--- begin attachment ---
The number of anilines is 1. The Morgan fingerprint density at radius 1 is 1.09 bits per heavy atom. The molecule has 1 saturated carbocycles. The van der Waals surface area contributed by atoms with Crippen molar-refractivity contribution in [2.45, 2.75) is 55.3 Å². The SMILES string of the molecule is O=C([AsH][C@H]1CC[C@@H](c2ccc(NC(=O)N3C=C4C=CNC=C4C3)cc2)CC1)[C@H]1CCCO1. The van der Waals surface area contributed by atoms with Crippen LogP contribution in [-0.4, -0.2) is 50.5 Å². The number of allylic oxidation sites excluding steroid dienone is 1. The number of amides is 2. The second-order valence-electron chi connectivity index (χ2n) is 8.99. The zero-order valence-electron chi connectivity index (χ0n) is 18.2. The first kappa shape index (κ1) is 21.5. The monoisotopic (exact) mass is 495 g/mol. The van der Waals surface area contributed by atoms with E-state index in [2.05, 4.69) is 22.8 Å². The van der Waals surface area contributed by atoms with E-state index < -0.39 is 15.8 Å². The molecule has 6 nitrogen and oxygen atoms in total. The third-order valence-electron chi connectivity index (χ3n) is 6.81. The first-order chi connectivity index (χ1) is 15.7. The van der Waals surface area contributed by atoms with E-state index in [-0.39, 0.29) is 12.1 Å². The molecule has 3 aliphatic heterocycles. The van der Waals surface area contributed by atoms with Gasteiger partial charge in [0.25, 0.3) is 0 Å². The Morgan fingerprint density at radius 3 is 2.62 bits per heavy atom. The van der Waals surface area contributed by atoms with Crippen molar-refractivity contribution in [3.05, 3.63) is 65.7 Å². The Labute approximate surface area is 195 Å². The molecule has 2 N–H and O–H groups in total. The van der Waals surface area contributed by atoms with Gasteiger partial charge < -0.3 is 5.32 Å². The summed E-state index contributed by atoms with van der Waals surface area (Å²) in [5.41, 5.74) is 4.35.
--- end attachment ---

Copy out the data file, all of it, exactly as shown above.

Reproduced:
The number of anilines is 1. The Morgan fingerprint density at radius 1 is 1.09 bits per heavy atom. The molecule has 1 saturated carbocycles. The van der Waals surface area contributed by atoms with Crippen molar-refractivity contribution in [2.45, 2.75) is 55.3 Å². The SMILES string of the molecule is O=C([AsH][C@H]1CC[C@@H](c2ccc(NC(=O)N3C=C4C=CNC=C4C3)cc2)CC1)[C@H]1CCCO1. The van der Waals surface area contributed by atoms with Crippen LogP contribution in [-0.4, -0.2) is 50.5 Å². The number of allylic oxidation sites excluding steroid dienone is 1. The number of amides is 2. The second-order valence-electron chi connectivity index (χ2n) is 8.99. The zero-order valence-electron chi connectivity index (χ0n) is 18.2. The first kappa shape index (κ1) is 21.5. The monoisotopic (exact) mass is 495 g/mol. The van der Waals surface area contributed by atoms with E-state index in [2.05, 4.69) is 22.8 Å². The van der Waals surface area contributed by atoms with E-state index < -0.39 is 15.8 Å². The molecule has 6 nitrogen and oxygen atoms in total. The third-order valence-electron chi connectivity index (χ3n) is 6.81. The first-order chi connectivity index (χ1) is 15.7. The van der Waals surface area contributed by atoms with E-state index in [-0.39, 0.29) is 12.1 Å². The molecule has 3 aliphatic heterocycles. The van der Waals surface area contributed by atoms with Gasteiger partial charge in [0.25, 0.3) is 0 Å². The Morgan fingerprint density at radius 3 is 2.62 bits per heavy atom. The van der Waals surface area contributed by atoms with Crippen molar-refractivity contribution in [3.05, 3.63) is 65.7 Å². The Labute approximate surface area is 195 Å². The molecule has 2 N–H and O–H groups in total. The van der Waals surface area contributed by atoms with Gasteiger partial charge < -0.3 is 5.32 Å². The summed E-state index contributed by atoms with van der Waals surface area (Å²) in [5.41, 5.74) is 4.35.